TUA: Do you often feel the need to explain your works? Do you like to explain them?

Jasper: Yeah, I get a lot of questions and reactions - quite surprising ones also. I hear a lot of comments from people, gallery owners as well, who find my work fierce and quite heavy. I have never encountered a piece of art that I found heavy to look at. I can understand it to a certain degree when it comes to the creatures I portray of course because some of them are pretty scary looking bastards, like straight out of a horror movie. But it all exists in real life however.

TUA: What are your thoughts while you create, do you have any rituals?

Jasper: When I‘m painting or creating I usually put on music, and every now and then I sit back to survey the work and have a cigarette. Other than that I don’t really have any rituals - when you’re in a good vibe while working there’s also not a lot of thought, at least in my case. I’m just mentally absorbed in the process.

TUA: Would you say you are a full-time artist? If yes, what is it like?

Jasper: Yes I am, although I also teach art at some schools in Rotterdam for a few hours a week which I really like. It’s part of my DNA I guess since my mother was a teacher before she retired. Now during the COVID-19 pandemic it’s all painting and studiowork again for ‘I don’t know how long’, which is also good. Other than that, being an artist is just like a “normal” job, only it should pay a bit better.

The thing with being an artist is that you are always busy, and every now and then the line between work and hobby/free time can become vague. For example when I go fishing that can be considered a hobby, but when I take the fish home and start drying them for my pieces it becomes work again, so then fishing can be considered work as well in a way.

TUA: Your series Rabbit seems at once medical and ‘meaty’ - what inspired you to do a series like that? Do you want to show amazement or disgust, or neither?

Jasper: My brother is a hunter and I myself like to fish - in the past I put out illegal nets to catch eel and other fish, so in that capacity I have, and continue to, see a lot of game and fish. It‘s interesting to process these animals into something delicious as a next step. I’ve done that with rabbits, hare, and by now hundreds of geese and other animals. When looking closer at what’s beneath the layer of feathers or hair you stumble onto the anatomy of the animal with an array of meat colours and shiny fleeces that cover the flesh. To me it’s not disgusting at all, but rather it shows beauty.

TUA: Can you give us more information about your series Copulation?

Are your titles important for your works?

Jasper: I actually just removed the series Copulation from my website because the gap between that series and the rest became a bit too big for my taste. Not in regards to quality but rather consistency so to say.

Since the fundament of all of my work is bound in nature (even way back in time you can still see that red line), I found different ways and techniques of highlighting several angles within that theme, of course the pure act of reproducing being one of them. That’s why I changed the human faces into monkeys and rabbits, because if there’s one creature famous for reproducing it’s rabbits, and when a monkey “does the deed” their facial expressions sometimes change hilariously. It’s also just a fun thing to make of course, not everything has to be taken seriously all the time; besides I had to watch a lot of professional porn movies to find the right stills to use.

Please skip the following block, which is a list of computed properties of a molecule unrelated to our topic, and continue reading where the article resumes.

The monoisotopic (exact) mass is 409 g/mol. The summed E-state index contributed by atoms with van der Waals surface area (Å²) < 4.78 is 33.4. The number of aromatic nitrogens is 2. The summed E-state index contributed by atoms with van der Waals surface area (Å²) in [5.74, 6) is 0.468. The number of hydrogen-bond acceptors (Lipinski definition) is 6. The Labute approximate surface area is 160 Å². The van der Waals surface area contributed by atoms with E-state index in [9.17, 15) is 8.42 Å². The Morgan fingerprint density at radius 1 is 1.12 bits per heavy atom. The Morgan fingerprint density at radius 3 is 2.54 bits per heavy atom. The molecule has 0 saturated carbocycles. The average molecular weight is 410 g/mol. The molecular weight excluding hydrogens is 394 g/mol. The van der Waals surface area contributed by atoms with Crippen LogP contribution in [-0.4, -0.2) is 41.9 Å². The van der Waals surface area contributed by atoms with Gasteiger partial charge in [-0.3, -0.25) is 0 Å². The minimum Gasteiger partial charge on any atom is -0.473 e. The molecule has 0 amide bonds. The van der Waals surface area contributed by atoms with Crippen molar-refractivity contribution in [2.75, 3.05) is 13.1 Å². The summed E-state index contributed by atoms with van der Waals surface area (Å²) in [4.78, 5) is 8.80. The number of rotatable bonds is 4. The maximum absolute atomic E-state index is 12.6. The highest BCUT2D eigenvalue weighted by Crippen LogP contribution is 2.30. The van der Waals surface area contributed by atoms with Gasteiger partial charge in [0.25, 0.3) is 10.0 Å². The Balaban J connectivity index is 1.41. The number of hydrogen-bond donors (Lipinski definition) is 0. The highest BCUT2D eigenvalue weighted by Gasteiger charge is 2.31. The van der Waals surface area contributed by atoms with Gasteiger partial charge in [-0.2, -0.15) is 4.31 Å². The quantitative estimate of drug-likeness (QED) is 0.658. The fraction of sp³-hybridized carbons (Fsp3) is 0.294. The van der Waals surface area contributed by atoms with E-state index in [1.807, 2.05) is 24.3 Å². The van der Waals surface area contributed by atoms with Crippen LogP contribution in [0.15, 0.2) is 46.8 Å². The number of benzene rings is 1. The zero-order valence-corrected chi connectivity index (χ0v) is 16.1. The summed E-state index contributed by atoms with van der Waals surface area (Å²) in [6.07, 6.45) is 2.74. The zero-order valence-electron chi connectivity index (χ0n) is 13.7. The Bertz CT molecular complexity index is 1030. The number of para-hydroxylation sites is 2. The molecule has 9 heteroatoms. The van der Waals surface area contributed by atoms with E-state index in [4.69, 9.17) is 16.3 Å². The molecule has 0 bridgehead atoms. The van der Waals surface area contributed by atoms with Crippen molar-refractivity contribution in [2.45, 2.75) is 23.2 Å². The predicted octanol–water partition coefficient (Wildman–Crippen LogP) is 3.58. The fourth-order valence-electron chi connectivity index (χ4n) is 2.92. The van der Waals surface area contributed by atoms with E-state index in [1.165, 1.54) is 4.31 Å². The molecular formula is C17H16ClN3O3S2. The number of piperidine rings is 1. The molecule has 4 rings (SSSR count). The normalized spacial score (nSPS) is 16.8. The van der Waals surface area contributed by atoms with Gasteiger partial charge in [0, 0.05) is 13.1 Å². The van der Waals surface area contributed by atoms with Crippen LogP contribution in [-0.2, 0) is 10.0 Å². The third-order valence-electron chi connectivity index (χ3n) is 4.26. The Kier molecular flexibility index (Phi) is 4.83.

TUA: Your works also have a microscopic element to me, as though you really want to highlight every small facet that humans would normally overlook - is that something you have in mind while you create?

Jasper: In my epoxy works that plays a role indeed. It started with the idea of taking a square foot cross section of a ditch edge and reproducing that on a two dimensional surface with all the small details that normally would go unseen. When creating epoxy works it’s almost like painting in reverse; when painting you take a two dimensional surface and some paint from a tube and try to create a three dimensional effect, while the base in an epoxy work is a three dimensional object that you want to form into a two dimensional piece, which of course is never going to happen the way you see it in the field. That’s why plants and flowers appear in a shape and form in an epoxy work that is totally different from how I would paint it. That in itself gives them an almost abstract appearance at times.

TUA: Is underwater life a fascination for you?

Jasper: The interesting thing about underwater life, and therefore fishing, is that it provides a look into another unseen world - literally underneath a surface. Sitting above it you have no idea what’s underneath and you have to pick up signs from the surface like currents and wave patterns to create a mental map of how it may look down there and where to expect what. The vast variety and adaptations of the creatures that inhabit that world is really astounding and very inspiring.